Is US House Prices Going Down?
Mortgage rates are at their highest level in two decades as of August 22. The American Enterprise Institute’s Housing Center measures prices month over month. In August, prices fell 1.6% from July. The latest numbers have sparked a flurry of concerns. Here’s what you should know about rising interest rates, falling home sales, and inflation. All of these factors are driving home prices down. The good news is that the trend isn’t permanent.
Rising interest rates
Rising interest rates are causing house prices to fall in the United States, but this doesn’t necessarily mean that demand is going to go down. After all, people buy homes for a variety of reasons, and the need for mortgages will remain the same. The rising interest rate, however, will make it harder for a buyer to justify a purchase. This can cause sellers to lower prices in an effort to attract buyers.
A number of economists say rising interest rates are contributing to the slowdown. Rising rates are reducing the supply of homes, which is making it more difficult for buyers to purchase a home. Meanwhile, fewer people are moving out of their existing homes, and new construction has slowed.
Rising US house prices are impacting consumer wealth and the affordability of neighborhoods. They are also playing a role in overall inflation. The Consumer Price Index (CPI) measures the prices of a basket of goods and services. The items are weighted by their average share in total expenditures. Housing costs make up nearly a third of the basket, or 40 percent of the core CPI, which excludes volatile food and energy components.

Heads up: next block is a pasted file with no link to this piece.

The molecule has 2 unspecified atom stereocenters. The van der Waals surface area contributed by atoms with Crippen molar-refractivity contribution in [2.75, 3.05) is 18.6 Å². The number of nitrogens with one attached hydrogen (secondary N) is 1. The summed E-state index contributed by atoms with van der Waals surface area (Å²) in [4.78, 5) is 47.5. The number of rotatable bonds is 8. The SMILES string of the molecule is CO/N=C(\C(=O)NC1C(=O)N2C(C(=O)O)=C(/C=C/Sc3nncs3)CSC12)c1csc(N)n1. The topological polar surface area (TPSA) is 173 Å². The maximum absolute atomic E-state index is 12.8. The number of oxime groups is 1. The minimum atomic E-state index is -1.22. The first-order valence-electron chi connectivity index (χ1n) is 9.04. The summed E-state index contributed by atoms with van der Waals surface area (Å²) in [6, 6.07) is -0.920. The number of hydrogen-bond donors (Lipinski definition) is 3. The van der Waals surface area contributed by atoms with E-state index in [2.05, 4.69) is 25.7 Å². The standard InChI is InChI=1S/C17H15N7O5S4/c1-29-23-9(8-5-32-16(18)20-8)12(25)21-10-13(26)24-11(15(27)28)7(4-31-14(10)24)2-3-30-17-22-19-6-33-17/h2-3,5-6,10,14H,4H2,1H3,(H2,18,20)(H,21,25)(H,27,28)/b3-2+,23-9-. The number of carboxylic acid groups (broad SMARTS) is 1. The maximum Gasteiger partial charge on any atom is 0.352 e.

Rising home prices in the United States mean that more people are looking to purchase a home. This means fewer houses are available on the market. This increases demand, which drives up prices. In addition, home sales and median rents have reached record highs this year. While rising prices are a cause for concern, one solution is to increase housing supply. Inflationary pressure has also caused an increase in rents.
Rising gas prices
Rising gas prices in the US have become a major political issue in the country. While the Biden administration has pushed for a three-month suspension of the federal tax on gas, and encouraged states to do the same, it is clear that more oil is needed to meet demand. The current low supply of oil is pushing up gas prices, and lawmakers are desperate to find solutions. To address this problem, the White House is considering a number of policy measures. It has committed to release one million barrels a day from the Strategic Petroleum Reserve (SPR), implemented the Defense Production Act (DPA), and allowed gasoline blends with ethanol. However, these measures are opposed by environmental groups.
Another major driver of gas prices is the cost of refining crude oil. The number of refineries has been decreasing and fewer are being built, which has pushed up gas prices. Refineries that remain are working at near capacity, while others have been shut down. Taxes and transportation costs have also contributed to the price of gas.
Falling home sales
US housing market is showing signs of slowing down. According to the National Association of Realtors (NAR), existing home sales fell for the sixth consecutive month in July, with the number of homes sold in that month falling 5.9% compared to June. This is the slowest pace since November 2015, and comes at a time when rising mortgage rates are discouraging many would-be buyers from buying a home.
Although the US housing market is showing signs of slowing, the primary reason behind this trend is the Baby Boomers aging and moving into retirement. While these baby boomers will be the primary drivers of home sales, the influence of the Millennial generation will also be significant. The group is expected to find higher paying jobs and become first-time homebuyers. The influence of Generation Y is likely to peak in this decade, while the Baby Boomer generation will continue to drive the market for the foreseeable future.